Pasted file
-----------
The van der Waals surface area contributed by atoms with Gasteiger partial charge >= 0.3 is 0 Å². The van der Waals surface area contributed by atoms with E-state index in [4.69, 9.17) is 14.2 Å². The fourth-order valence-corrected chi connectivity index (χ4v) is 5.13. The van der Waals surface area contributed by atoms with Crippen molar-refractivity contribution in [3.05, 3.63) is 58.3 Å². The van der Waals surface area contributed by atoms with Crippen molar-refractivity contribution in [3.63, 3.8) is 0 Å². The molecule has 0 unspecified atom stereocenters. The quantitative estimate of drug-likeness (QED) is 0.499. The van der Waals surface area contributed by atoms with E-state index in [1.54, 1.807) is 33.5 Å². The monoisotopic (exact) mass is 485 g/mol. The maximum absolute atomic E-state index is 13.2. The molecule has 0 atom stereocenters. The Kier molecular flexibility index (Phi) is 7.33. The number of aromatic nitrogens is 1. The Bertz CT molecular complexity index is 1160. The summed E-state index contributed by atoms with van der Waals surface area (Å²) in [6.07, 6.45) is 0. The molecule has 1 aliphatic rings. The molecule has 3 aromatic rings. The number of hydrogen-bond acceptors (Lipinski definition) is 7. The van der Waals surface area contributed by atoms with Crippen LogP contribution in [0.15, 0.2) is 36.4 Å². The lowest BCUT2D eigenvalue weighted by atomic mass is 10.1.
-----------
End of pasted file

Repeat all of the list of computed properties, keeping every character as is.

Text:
The van der Waals surface area contributed by atoms with Gasteiger partial charge >= 0.3 is 0 Å². The van der Waals surface area contributed by atoms with E-state index in [4.69, 9.17) is 14.2 Å². The fourth-order valence-corrected chi connectivity index (χ4v) is 5.13. The van der Waals surface area contributed by atoms with Crippen molar-refractivity contribution in [3.05, 3.63) is 58.3 Å². The van der Waals surface area contributed by atoms with Crippen molar-refractivity contribution in [3.63, 3.8) is 0 Å². The molecule has 0 unspecified atom stereocenters. The quantitative estimate of drug-likeness (QED) is 0.499. The van der Waals surface area contributed by atoms with E-state index in [1.54, 1.807) is 33.5 Å². The monoisotopic (exact) mass is 485 g/mol. The maximum absolute atomic E-state index is 13.2. The molecule has 0 atom stereocenters. The Kier molecular flexibility index (Phi) is 7.33. The number of aromatic nitrogens is 1. The Bertz CT molecular complexity index is 1160. The summed E-state index contributed by atoms with van der Waals surface area (Å²) in [6.07, 6.45) is 0. The molecule has 1 aliphatic rings. The molecule has 3 aromatic rings. The number of hydrogen-bond acceptors (Lipinski definition) is 7. The van der Waals surface area contributed by atoms with Crippen LogP contribution in [0.15, 0.2) is 36.4 Å². The lowest BCUT2D eigenvalue weighted by atomic mass is 10.1.